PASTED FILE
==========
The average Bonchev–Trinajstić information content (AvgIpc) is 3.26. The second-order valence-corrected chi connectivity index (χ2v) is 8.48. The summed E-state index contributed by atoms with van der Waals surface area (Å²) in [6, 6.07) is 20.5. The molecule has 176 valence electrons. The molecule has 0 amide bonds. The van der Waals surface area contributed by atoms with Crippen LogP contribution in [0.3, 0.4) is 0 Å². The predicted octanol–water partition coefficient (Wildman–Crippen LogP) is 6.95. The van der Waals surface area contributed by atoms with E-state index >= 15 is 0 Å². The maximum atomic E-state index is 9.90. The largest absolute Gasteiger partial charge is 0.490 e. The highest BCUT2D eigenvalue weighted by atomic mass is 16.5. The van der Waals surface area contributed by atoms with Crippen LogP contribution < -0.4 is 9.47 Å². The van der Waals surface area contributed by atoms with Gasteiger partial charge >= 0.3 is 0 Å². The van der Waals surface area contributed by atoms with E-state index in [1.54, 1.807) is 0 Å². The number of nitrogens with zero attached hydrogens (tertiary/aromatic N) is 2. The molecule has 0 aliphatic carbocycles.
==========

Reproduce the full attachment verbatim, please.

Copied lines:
The average Bonchev–Trinajstić information content (AvgIpc) is 3.26. The second-order valence-corrected chi connectivity index (χ2v) is 8.48. The summed E-state index contributed by atoms with van der Waals surface area (Å²) in [6, 6.07) is 20.5. The molecule has 176 valence electrons. The molecule has 0 amide bonds. The van der Waals surface area contributed by atoms with Crippen LogP contribution in [0.3, 0.4) is 0 Å². The predicted octanol–water partition coefficient (Wildman–Crippen LogP) is 6.95. The van der Waals surface area contributed by atoms with E-state index >= 15 is 0 Å². The maximum atomic E-state index is 9.90. The largest absolute Gasteiger partial charge is 0.490 e. The highest BCUT2D eigenvalue weighted by atomic mass is 16.5. The van der Waals surface area contributed by atoms with Crippen LogP contribution < -0.4 is 9.47 Å². The van der Waals surface area contributed by atoms with Gasteiger partial charge >= 0.3 is 0 Å². The van der Waals surface area contributed by atoms with E-state index in [1.54, 1.807) is 0 Å². The number of nitrogens with zero attached hydrogens (tertiary/aromatic N) is 2. The molecule has 0 aliphatic carbocycles.